van Gogh's letters - unabridged and annotated
 
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Letter from Vincent van Gogh to Theo van Gogh
Arles, c. 4 December 1888
Relevant paintings:


"Memory of the Garden at Etten," Vincent van Gogh
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"Portrait of the Postman Joseph Roulin," Vincent van Gogh
[Enlarge]


"Portrait of the Postman Joseph Roulin," Vincent van Gogh
[Enlarge]


"Portrait of Madame Augustine Roulin," Vincent van Gogh
[Enlarge]


"Baby Marcelle Roulin," Vincent van Gogh
[Enlarge]


"Portrait of Camille Roulin," Vincent van Gogh
[Enlarge]


"Portrait of Camille Roulin," Vincent van Gogh
[Enlarge]


"Portrait of Armand Roulin," Vincent van Gogh
[Enlarge]


"Portrait of Armand Roulin," Vincent van Gogh
[Enlarge]


"Sower," Vincent van Gogh
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My dear Theo,

It's rather more than time for me to write you a collected letter for once. First of all thank you for your kind letter, also for the 100-fr. note it contained. Our days pass in working, working all the time, in the evening we are dead beat and go off to the cafe, and after that, early to bed! Such is our life.

Of course it is winter here with us too, though it's still very fine from time to time. But I do not dislike trying to work from imagination, since that allows me to stay in. It does not worry me to work in the heat of a stove, but cold does not suit me, as you know. Only I have spoiled that thing that I did of the garden in Nuenen, and I think that you also need practice for work from the imagination.

But I have made portraits of a whole family, that of the postman whose head I had done previously - the man, his wife, the baby, the young boy, and the son of sixteen, all of them real characters and very French, though they look like Russians. Size 15 canvases. You know how I feel about this, how I feel in my element, and that it consoles me up to a certain point for not being a doctor. I hope to get on with this and to be able to get more careful posing, paid for by portraits. And if I manage to do this whole family better still, at least I shall have done something to my liking and something individual. Just now I am completely swamped with studies, studies, studies, and this will go on for quite a while - it makes such a mess that it breaks my heart, and yet it will provide me with some property when I'm forty.

From time to time there's a canvas which will make a picture, such as the “Sower” in question, which I myself think better than the first.

If we can stand the siege, victory will come to us one day, in spite of our not being among the people who are talked about. It is rather a case that makes you think of the proverb - joy in public, sorrow at home.

What can you expect? Supposing that the fight is still before us, we must just try to mature quietly.

You always told me to work more for quality than quantity.

Now nothing prevents us from having a good many studies labelled as such, and consequently a whole lot of things not for sale. And if we are obliged to sell sooner or later, then let's sell, at a somewhat higher price, things which can hold their own from the point of view of serious effort.

I think that, in spite of myself, I shall not be able to refrain from sending you some canvases soon, say within a month. I say in spite of myself, for I am convinced that canvases gain by drying thoroughly here in the South until the impasto is dry all the way through, and that takes a long time, say a year. It would certainly be better if I can refrain from sending them. For there is no need to show them at the moment, I know that well enough.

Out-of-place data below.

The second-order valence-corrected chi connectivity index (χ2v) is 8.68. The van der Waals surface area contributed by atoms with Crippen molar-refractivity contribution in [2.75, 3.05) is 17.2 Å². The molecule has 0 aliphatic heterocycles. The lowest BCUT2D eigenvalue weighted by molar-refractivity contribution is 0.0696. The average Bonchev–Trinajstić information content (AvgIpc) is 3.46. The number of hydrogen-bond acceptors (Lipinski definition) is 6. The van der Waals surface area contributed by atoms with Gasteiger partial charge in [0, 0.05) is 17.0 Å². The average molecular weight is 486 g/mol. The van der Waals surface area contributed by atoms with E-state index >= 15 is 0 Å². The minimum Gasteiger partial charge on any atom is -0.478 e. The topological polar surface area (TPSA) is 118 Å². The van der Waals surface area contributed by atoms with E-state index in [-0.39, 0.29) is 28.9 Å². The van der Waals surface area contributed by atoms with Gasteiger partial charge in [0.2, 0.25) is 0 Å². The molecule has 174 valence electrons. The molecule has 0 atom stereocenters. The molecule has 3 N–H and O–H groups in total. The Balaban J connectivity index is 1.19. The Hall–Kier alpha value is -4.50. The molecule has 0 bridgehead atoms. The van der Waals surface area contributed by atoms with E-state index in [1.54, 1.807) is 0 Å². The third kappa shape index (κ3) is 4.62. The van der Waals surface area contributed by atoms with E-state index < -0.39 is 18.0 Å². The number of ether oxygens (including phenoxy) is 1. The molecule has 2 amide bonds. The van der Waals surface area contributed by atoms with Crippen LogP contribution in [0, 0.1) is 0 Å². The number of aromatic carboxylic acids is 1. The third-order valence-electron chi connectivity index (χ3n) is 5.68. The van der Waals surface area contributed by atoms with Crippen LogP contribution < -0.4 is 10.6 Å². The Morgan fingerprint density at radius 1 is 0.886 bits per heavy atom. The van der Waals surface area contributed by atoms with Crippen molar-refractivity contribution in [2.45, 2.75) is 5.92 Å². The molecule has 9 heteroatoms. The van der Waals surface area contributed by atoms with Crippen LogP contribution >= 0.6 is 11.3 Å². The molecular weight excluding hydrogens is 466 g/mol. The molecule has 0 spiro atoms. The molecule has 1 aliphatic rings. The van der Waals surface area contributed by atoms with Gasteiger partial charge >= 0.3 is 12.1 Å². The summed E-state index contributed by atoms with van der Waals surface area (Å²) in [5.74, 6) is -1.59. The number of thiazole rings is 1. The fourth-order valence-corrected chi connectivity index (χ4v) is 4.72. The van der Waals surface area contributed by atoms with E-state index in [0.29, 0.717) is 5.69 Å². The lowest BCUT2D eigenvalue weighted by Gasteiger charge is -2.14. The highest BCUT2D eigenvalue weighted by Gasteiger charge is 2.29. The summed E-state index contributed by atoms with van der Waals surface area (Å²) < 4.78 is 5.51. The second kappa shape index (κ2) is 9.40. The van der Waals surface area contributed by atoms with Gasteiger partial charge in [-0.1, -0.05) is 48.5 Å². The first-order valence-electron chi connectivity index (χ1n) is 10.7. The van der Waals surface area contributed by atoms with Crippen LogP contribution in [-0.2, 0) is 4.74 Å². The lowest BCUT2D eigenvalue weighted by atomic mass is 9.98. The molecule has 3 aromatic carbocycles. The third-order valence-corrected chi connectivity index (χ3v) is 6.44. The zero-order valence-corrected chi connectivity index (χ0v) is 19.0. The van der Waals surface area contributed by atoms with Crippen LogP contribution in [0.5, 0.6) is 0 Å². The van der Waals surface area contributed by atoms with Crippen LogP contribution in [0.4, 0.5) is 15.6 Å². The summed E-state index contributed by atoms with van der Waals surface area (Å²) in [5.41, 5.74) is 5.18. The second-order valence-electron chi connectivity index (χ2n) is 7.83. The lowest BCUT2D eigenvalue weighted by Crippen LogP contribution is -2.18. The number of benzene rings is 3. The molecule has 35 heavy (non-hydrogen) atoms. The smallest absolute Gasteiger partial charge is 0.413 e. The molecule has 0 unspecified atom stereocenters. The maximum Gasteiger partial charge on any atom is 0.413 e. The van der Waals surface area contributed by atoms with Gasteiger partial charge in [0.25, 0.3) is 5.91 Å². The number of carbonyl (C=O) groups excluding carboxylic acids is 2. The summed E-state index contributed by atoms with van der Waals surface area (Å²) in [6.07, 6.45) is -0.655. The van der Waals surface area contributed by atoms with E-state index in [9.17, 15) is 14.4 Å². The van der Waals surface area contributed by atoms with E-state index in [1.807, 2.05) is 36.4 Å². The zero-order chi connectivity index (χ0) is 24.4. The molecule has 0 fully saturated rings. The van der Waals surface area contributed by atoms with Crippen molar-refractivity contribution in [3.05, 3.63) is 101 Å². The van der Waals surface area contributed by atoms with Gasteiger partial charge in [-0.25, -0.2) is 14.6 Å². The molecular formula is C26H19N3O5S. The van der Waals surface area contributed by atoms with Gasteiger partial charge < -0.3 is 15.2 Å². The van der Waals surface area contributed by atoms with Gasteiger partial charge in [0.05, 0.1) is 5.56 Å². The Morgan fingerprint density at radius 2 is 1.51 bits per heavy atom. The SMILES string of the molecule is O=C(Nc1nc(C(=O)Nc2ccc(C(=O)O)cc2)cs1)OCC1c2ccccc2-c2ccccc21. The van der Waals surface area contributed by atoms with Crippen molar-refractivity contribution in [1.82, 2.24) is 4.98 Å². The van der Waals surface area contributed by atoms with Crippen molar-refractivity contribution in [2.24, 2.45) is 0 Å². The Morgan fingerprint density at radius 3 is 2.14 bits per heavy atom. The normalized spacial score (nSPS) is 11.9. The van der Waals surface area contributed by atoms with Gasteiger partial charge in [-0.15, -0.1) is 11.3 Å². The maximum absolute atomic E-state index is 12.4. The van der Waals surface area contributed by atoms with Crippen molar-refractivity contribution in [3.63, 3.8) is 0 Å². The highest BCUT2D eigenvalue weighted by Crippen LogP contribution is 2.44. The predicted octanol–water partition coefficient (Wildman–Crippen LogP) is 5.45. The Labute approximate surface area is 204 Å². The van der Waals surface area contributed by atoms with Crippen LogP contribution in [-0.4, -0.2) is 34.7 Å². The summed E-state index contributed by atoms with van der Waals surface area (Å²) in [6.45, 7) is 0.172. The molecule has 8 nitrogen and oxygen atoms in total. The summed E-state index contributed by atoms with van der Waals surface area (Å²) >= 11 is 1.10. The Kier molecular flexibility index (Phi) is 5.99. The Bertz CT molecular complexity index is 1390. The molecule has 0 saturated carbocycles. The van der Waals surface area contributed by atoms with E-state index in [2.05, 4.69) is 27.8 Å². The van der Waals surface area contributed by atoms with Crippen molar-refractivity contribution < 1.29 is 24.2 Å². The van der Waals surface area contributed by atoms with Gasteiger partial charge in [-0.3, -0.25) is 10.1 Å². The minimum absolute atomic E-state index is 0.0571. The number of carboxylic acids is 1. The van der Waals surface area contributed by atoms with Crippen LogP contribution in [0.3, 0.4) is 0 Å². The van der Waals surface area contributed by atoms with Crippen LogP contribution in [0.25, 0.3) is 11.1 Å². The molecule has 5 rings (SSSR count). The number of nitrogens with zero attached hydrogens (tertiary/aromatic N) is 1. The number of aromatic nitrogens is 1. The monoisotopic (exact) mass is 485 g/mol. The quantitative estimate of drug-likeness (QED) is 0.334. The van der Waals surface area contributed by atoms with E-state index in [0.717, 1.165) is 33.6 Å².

Gauguin works a lot. I very much like a still life, background and foreground yellow; he is working on a portrait of me which I do not count among his useless undertakings; just now he is doing some landscapes; and lastly, he has a good canvas of women washing, even very good I think.

You were to get two drawings from Gauguin in return for the 50 francs you sent him in Brittany. But Mother Bernard has simply appropriated them. Speaking of stories without a name, this really is one. I think that she will give them up in the end. Mind you, in my opinion, Bernard's things are very fine, and he will have deserved success in Paris.

Very interesting, your meeting Chatrian.

Is he fair or dark? I want to know that, since I know the two portraits.

Of their work, I like Mme. Thérèse and L'Ami Fritz especially. I think there is more to find fault with in the Histoire d'un sous-maître than I thought possible before.

I think that we shall end up spending our evenings drawing and writing, there is more work than we can manage.

You know that Gauguin is invited to exhibit at the “Vingtistes.” He is already imagining settling in Brussels, and that certainly would be a means towards his being able to see his Danish wife again.

Since in the meantime he is very successful with the Arlésiennes, I should not consider this entirely insignificant. He is married but he doesn't look it very much. In short, I fear that there is an absolute incompatibility of character between his wife and him, but he naturally cares more for his children, who are very pretty according to the portraits.

We aren't so gifted in that respect. Good-by for now. A handshake for you and the Dutchmen.

Vincent

Gauguin will write you tomorrow, he is waiting for a reply to his letter and sends you his good wishes.


At this time, Vincent was 35 year old
Source:
Vincent van Gogh. Letter to Theo van Gogh. Written c. 4 December 1888 in Arles. Translated by Mrs. Johanna van Gogh-Bonger, edited by Robert Harrison, number 560.
URL: http://webexhibits.org/vangogh/letter/18/560.htm.

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